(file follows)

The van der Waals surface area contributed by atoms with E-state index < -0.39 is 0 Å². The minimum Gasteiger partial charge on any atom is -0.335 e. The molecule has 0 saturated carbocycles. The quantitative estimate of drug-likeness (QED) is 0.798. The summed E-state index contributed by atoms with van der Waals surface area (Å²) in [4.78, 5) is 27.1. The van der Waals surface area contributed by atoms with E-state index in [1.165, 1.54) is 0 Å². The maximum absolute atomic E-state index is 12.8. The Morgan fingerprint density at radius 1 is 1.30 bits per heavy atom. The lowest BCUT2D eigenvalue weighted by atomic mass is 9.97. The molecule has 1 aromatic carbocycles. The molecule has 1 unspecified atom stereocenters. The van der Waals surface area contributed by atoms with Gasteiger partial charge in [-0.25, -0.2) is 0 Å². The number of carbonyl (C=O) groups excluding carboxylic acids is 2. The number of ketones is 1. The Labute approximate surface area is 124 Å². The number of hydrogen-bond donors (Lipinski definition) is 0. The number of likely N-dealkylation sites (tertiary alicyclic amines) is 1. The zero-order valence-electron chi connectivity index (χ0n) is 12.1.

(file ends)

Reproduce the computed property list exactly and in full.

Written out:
The van der Waals surface area contributed by atoms with E-state index < -0.39 is 0 Å². The minimum Gasteiger partial charge on any atom is -0.335 e. The molecule has 0 saturated carbocycles. The quantitative estimate of drug-likeness (QED) is 0.798. The summed E-state index contributed by atoms with van der Waals surface area (Å²) in [4.78, 5) is 27.1. The van der Waals surface area contributed by atoms with E-state index in [1.165, 1.54) is 0 Å². The maximum absolute atomic E-state index is 12.8. The Morgan fingerprint density at radius 1 is 1.30 bits per heavy atom. The lowest BCUT2D eigenvalue weighted by atomic mass is 9.97. The molecule has 1 aromatic carbocycles. The molecule has 1 unspecified atom stereocenters. The van der Waals surface area contributed by atoms with Gasteiger partial charge in [-0.25, -0.2) is 0 Å². The number of carbonyl (C=O) groups excluding carboxylic acids is 2. The number of ketones is 1. The Labute approximate surface area is 124 Å². The number of hydrogen-bond donors (Lipinski definition) is 0. The number of likely N-dealkylation sites (tertiary alicyclic amines) is 1. The zero-order valence-electron chi connectivity index (χ0n) is 12.1.